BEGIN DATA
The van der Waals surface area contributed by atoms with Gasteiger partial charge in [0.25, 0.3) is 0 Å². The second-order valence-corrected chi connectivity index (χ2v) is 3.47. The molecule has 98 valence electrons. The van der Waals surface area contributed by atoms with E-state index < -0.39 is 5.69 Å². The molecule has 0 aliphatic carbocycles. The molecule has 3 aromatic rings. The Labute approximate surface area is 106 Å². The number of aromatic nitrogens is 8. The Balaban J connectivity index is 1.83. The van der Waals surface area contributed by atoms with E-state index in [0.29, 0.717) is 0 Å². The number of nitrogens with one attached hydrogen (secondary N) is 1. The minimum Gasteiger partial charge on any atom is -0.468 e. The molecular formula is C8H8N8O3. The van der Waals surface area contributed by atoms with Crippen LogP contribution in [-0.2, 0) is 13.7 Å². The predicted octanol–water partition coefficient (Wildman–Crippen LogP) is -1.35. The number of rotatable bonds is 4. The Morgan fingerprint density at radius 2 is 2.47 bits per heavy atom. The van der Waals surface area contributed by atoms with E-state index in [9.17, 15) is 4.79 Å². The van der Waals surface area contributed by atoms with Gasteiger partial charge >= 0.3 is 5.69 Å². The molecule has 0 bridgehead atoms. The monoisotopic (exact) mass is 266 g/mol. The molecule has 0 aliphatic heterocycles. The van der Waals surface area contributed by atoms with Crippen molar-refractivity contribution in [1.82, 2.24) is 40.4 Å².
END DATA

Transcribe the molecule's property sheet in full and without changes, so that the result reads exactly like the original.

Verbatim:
The van der Waals surface area contributed by atoms with Gasteiger partial charge in [0.25, 0.3) is 0 Å². The second-order valence-corrected chi connectivity index (χ2v) is 3.47. The molecule has 98 valence electrons. The van der Waals surface area contributed by atoms with E-state index < -0.39 is 5.69 Å². The molecule has 0 aliphatic carbocycles. The molecule has 3 aromatic rings. The Labute approximate surface area is 106 Å². The number of aromatic nitrogens is 8. The Balaban J connectivity index is 1.83. The van der Waals surface area contributed by atoms with E-state index in [0.29, 0.717) is 0 Å². The number of nitrogens with one attached hydrogen (secondary N) is 1. The minimum Gasteiger partial charge on any atom is -0.468 e. The molecular formula is C8H8N8O3. The van der Waals surface area contributed by atoms with Crippen LogP contribution in [-0.2, 0) is 13.7 Å². The predicted octanol–water partition coefficient (Wildman–Crippen LogP) is -1.35. The number of rotatable bonds is 4. The Morgan fingerprint density at radius 2 is 2.47 bits per heavy atom. The van der Waals surface area contributed by atoms with E-state index in [9.17, 15) is 4.79 Å². The van der Waals surface area contributed by atoms with Gasteiger partial charge >= 0.3 is 5.69 Å². The molecule has 0 bridgehead atoms. The monoisotopic (exact) mass is 266 g/mol. The molecule has 0 aliphatic heterocycles. The van der Waals surface area contributed by atoms with Crippen molar-refractivity contribution in [1.82, 2.24) is 40.4 Å².